A significant portion of my district is made up of renters.   Renters contribute to our city and they pay taxes through rent.  Should their concerns not have equal value because they do not directly write the check for the property tax bill?   Should I give less attention to those constituents who rent?  Do people that live just across the townline not shop in our City or attend our schools?  Are county-wide small businesses and door county residents' daily lives not affected by what happens here in Sturgeon Bay?  Of course.


This is yet another attempt by our Mayor and self-perceived elite, to discriminate and discourage community collaboration, feedback and dialogue.  It's shameful.  Without a doubt, this perpetual notion of "stakeholdership" has created a toxic atmosphere in our town.   Sadly, there is also an undercurrent of retaliatory behavior by some people.  Taxpayers and business owners have confided in me they are afraid to speak out.  Perhaps we owe the "outsiders" some gratitude, for they have the freedom to speak out without fear.


To grow a vibrant and healthy community we need to appreciate the contributions of ALL people, residents and non-residents.   Sometimes that contribution comes in forms other than property tax dollars.   We need an inclusive, open and collaborative government more than ever.  Ask your district candidates how they feel about this issue.  I can assure those that contact me that I won't be asking if they are taxpaying residents before they are allowed to speak, but rather let them know I appreciate their efforts.

Thank you,

Kelly Catarozoli

Alderperson, District 1

Letter To The Editor: The Gut Of The Community Was Right!

By Hans Christian, Sturgeon Bay

When the first photos of the hotel plans  on the Westside waterfront in Sturgeon Bay were published sometime in the fall of 2014, our community took a collective gasp. Not only was the hotel design ugly, seemed disproportionately large, oddly placed in relation to the historic Granary- no, it didn't feel right! Somehow it didn't belong there. The gut feeling that many people expressed at the large public protest meetings expressed this exact sentiment: "Wait a minute, something is wrong here. This doesn't feel right!"


Well, didn't we know it. Something was so very wrong, on all levels, in all stages of the decision making process.


Starting with the original Vanderwalle plan, the city quietly moved ahead after abandoning that plan and substituting it with a completely different one. This was the first infraction. A new public hearing process should have been initiated after such a major change.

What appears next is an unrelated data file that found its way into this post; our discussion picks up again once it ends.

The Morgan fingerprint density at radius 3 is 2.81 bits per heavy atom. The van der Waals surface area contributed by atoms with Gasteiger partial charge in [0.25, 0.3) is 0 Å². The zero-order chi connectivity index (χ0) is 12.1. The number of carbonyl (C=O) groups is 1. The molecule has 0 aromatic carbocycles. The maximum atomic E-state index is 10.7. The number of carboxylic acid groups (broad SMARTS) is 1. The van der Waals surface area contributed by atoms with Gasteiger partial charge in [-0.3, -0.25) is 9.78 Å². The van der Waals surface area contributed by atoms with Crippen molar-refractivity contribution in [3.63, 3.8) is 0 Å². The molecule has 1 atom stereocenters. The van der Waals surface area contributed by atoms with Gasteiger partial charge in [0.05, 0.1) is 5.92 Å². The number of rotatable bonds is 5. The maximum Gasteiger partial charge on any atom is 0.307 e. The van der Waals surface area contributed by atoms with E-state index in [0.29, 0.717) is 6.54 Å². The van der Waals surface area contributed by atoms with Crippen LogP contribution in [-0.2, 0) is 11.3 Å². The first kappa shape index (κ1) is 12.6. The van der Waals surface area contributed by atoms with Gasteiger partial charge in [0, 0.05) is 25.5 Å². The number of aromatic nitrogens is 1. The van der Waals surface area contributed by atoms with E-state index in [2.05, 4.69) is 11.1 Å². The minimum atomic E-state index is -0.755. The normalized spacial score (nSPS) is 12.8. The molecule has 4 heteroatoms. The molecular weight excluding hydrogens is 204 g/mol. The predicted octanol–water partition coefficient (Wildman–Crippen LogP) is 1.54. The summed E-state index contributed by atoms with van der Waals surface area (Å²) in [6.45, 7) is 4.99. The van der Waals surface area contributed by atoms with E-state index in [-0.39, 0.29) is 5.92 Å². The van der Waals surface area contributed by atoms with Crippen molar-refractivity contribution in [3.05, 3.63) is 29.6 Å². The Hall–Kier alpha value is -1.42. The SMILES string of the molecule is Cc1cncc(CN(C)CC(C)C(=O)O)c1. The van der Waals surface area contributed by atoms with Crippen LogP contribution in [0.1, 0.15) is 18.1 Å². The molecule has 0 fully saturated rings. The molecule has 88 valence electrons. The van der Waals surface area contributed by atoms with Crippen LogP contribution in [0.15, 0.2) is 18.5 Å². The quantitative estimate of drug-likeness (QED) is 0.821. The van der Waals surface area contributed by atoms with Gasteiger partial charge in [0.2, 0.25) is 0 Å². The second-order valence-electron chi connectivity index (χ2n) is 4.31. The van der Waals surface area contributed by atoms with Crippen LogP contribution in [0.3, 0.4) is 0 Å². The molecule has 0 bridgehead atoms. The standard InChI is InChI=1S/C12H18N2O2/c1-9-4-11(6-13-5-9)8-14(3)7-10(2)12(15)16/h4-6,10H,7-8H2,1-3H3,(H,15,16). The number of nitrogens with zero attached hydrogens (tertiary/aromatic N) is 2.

The city (meaning the city administrator, city planner, city attorney, and the mayor) then entered into a binding developer's agreement that included some incredibly stupid commitments to the developer: An unobstructed water view (meaning moving the tug boats); assuming the cost of the pilings by writing a misleading grant application to the WEDC (rejected because of false information); granting the parcel to the developer for a pittance ($90k, payable interest free over 10 years); and granting a parcel to the developer with the knowledge that it was on filled lake bed and subject to the Public Trust Doctrine.


That was only the starting point. At this stage nobody even knew about the Public Trust Doctrine, except a few city officials. A vindictive mayor refused to acknowledge the 1300 signatures gathered against this project. He furthermore insulted the public with an arrogant refusal to commit to changing the plans, and exploring what the community really wanted. And TIF #4 was created with completely unrealistic performance goals and anybody who challenged this TIF plan was either ridiculed or otherwise insulted.


Enter the discovery of the Public Trust Doctrine, a constitutional clause that reflects precisely what we knew all along. The gut of the community proved right! This hotel cannot be built in that particular location. Period. End of story.


Anybody who is searching for legislation to overturn this case is not just overturning a constitutional law- that state representative (Joel Kitchens) or state senator (Frank Lasee) would also condone a morally and legally corrupt process, in violation of the mandate that people have bestowed upon their elected officials. Anybody who supports this legislative effort would also vote in support of frivolous spending of public funds, of deceptive grant applications to obtain state funds, and of a ridicule of the democratic process. And finally, a violation of free market principles.


If we need a positive model in another city, look no further than Wausau's 400 block. Similar situation, great outcome. http://www.visitwausau.com/accountdetails.php?id=198450


Letter To The Editor: Facts, Laws and Ostriches

By Chesla Seely-Anschutz, Sturgeon Bay

The Friends were right on the facts and right on the law.  The ruling from Judge Huber finding in favor of the Friends is crystal clear. His unwavering conclusion and verdict is that the mayor is wrong in his attempt to sell the parcel which is wholly or largely owned by the State.

The ruling states indisputably that the parcel was a dock, filled by its owners and that filled lakebed cannot be sold. The City never obtained an Ordinary High Water Mark (OHWM) for the parcel although the Friends and citizens asked the mayor repeatedly to simply ask the WDNR.   This case was never in question and only went to trial because of the mayor's ostrich-headed management.

In addition to being wrong on the facts and the law, the mayor's plan will undermine the economic future of the waterfront.  Building hotels on waterfronts goes against all current development trends and thinking. In locating the hotel set back from the water's edge, increasing the economic opportunity surrounding the waterfront, the Friends are trying to protect the long-term economic value of our city.